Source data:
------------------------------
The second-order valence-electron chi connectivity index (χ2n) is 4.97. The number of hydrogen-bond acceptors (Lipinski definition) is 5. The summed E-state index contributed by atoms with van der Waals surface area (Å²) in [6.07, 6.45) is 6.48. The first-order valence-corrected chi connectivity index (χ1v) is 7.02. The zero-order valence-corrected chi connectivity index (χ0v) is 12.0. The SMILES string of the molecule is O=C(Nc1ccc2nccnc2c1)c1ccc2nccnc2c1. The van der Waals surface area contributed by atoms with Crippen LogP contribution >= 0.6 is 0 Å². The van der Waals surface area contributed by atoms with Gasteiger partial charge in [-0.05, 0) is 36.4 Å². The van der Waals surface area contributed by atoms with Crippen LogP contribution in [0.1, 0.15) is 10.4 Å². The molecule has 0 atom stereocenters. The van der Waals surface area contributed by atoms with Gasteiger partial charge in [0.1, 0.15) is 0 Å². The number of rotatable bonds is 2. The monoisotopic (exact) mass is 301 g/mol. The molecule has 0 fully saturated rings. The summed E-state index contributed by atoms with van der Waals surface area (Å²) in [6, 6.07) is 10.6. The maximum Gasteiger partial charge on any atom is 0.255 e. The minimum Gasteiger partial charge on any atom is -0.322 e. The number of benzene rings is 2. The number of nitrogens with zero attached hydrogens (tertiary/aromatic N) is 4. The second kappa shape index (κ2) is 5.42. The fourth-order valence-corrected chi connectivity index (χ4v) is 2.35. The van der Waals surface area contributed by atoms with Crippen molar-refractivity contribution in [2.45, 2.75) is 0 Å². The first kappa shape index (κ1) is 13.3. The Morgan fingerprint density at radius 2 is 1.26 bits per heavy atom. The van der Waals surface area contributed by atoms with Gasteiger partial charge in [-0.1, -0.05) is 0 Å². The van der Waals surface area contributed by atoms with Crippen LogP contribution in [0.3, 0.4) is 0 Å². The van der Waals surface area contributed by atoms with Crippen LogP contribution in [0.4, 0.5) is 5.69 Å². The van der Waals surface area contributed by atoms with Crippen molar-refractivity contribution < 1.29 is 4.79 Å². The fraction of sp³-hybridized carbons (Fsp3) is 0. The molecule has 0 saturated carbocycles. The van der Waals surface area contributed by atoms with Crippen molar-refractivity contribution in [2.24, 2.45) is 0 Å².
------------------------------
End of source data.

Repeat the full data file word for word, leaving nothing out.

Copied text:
The second-order valence-electron chi connectivity index (χ2n) is 4.97. The number of hydrogen-bond acceptors (Lipinski definition) is 5. The summed E-state index contributed by atoms with van der Waals surface area (Å²) in [6.07, 6.45) is 6.48. The first-order valence-corrected chi connectivity index (χ1v) is 7.02. The zero-order valence-corrected chi connectivity index (χ0v) is 12.0. The SMILES string of the molecule is O=C(Nc1ccc2nccnc2c1)c1ccc2nccnc2c1. The van der Waals surface area contributed by atoms with Crippen LogP contribution >= 0.6 is 0 Å². The van der Waals surface area contributed by atoms with Gasteiger partial charge in [-0.05, 0) is 36.4 Å². The van der Waals surface area contributed by atoms with Crippen LogP contribution in [0.1, 0.15) is 10.4 Å². The molecule has 0 atom stereocenters. The van der Waals surface area contributed by atoms with Gasteiger partial charge in [0.1, 0.15) is 0 Å². The number of rotatable bonds is 2. The monoisotopic (exact) mass is 301 g/mol. The molecule has 0 fully saturated rings. The summed E-state index contributed by atoms with van der Waals surface area (Å²) in [6, 6.07) is 10.6. The maximum Gasteiger partial charge on any atom is 0.255 e. The minimum Gasteiger partial charge on any atom is -0.322 e. The number of benzene rings is 2. The number of nitrogens with zero attached hydrogens (tertiary/aromatic N) is 4. The second kappa shape index (κ2) is 5.42. The fourth-order valence-corrected chi connectivity index (χ4v) is 2.35. The van der Waals surface area contributed by atoms with Crippen molar-refractivity contribution in [2.45, 2.75) is 0 Å². The first kappa shape index (κ1) is 13.3. The Morgan fingerprint density at radius 2 is 1.26 bits per heavy atom. The van der Waals surface area contributed by atoms with Gasteiger partial charge in [-0.1, -0.05) is 0 Å². The van der Waals surface area contributed by atoms with Crippen LogP contribution in [0.3, 0.4) is 0 Å². The van der Waals surface area contributed by atoms with Crippen LogP contribution in [0.4, 0.5) is 5.69 Å². The van der Waals surface area contributed by atoms with Crippen molar-refractivity contribution < 1.29 is 4.79 Å². The fraction of sp³-hybridized carbons (Fsp3) is 0. The molecule has 0 saturated carbocycles. The van der Waals surface area contributed by atoms with Crippen molar-refractivity contribution in [2.24, 2.45) is 0 Å².